A scene from a futuristic movie set 20 years from now? No, this is an extract from a report by international consultants Deloitte describing how technology which already exists could soon transform the day-to-day travel experience of people in Western cities. Had Ben been feeling more energetic, he could have saved money by hopping onto a hired bike and arriving at the rail station just at the right time to pick up his grocery order and board the train, his entire journey already paid for through an app on his phone.

The key element of Ben’s commute is that he does not own a car: he purchases “mobility as a service” (MAAS). Anyone who uses a car sharing service or books a taxi through Uber is already accessing MAAS, but the future vision is to create online platforms through which people can book and pay for their entire journey from door to door, even when travelling by several different modes of transport.

Since 2016, residents of Helsinki have been able to use an integrated transport app called WHIM. This enables them to plan and pay for all modes of public and private transport within the city, be it by train, taxi, bus, car share or bike share. Anyone with the app can enter a destination, select a mode of transport (or combination of modes) and set off. Users can either subscribe to the service or pay as they go. Other cities around the world are also developing this type of MAAS, including Paris, Eindhoven, Gothenburg, Montpellier, Vienna, Hanover, Las Vegas, Los Angeles, Denver, Singapore, and Barcelona.

While this vision of the future promises to be cleaner, greener and more convenient — even if people make more journeys, the effect is likely to be offset by increased car sharing — not everyone will want to give up their cars. Will Ben’s customised adverts and television show give people the same sense of personal choice and autonomy as owning their own vehicle? Here in the UK, the Government would also have the challenge of replacing the lost revenues from road tax and vehicle excise duty.

What is needed?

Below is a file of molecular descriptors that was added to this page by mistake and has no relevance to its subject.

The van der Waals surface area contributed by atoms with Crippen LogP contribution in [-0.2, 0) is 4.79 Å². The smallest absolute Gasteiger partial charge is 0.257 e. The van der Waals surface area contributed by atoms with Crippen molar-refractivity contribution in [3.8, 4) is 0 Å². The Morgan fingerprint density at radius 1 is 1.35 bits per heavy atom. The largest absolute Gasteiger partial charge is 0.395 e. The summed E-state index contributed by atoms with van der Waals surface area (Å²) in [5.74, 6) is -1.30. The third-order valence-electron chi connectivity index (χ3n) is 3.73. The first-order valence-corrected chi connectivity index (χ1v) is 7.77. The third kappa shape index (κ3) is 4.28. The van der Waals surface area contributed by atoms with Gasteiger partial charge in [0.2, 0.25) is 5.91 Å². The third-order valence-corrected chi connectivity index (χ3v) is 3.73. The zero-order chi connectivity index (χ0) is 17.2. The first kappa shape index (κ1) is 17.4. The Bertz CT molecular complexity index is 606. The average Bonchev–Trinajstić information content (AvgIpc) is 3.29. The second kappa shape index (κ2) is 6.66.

The growth of MAAS will depend not just on a greater uptake of smartphones and cashless payment systems, but also on greater co-operation between Government, business and the transportation sector. A diverse group of stakeholders will need to come together: transport service providers, IT and mobile phone companies, payment processors, public and private transport providers (such as taxi, bus and train companies), and local authorities with responsibility for transport and city planning. This level of co-operation is not easy to achieve.

Planners will need to create interchanges and transport hubs which allow easy transfer between different modes of transport. As well as integrating bus, train and tram services, they will need to give thought to spaces for car sharing and bike storage areas at stations. Of course, this is already happening in many cities.

Something simpler?

As already mentioned, there are simpler versions of MAAS which, although not offering an integrated citywide system, can still bring impressive environmental benefits.

Riversimple is an imaginative and ecofriendly MAAS enterprise based in Wales. For a fixed fee, customers receive a car, fuel and maintenance service. By the end of 2019 Riversimple expect their new hydrogen powered vehicle, the Rasa, to be available. This emits only a tiny quantity of water and is made of lightweight composite materials. As Riversimple retains ownership of the car, it is in their interest to make it as durable and sustainable as possible.

The future is now

While the Government’s challenge is about “the future of mobility”, the examples in this article demonstrate that the future is already here. With the exception of sophisticated integrated MAAS systems and the long-term digital rail project, most of the innovations are expected to become part of our everyday experience in the next few years. The challenge is not so much to develop new technology, but to adapt to it and integrate it, and put safeguards in place to ensure that our future journeys are safe, secure and sustainable.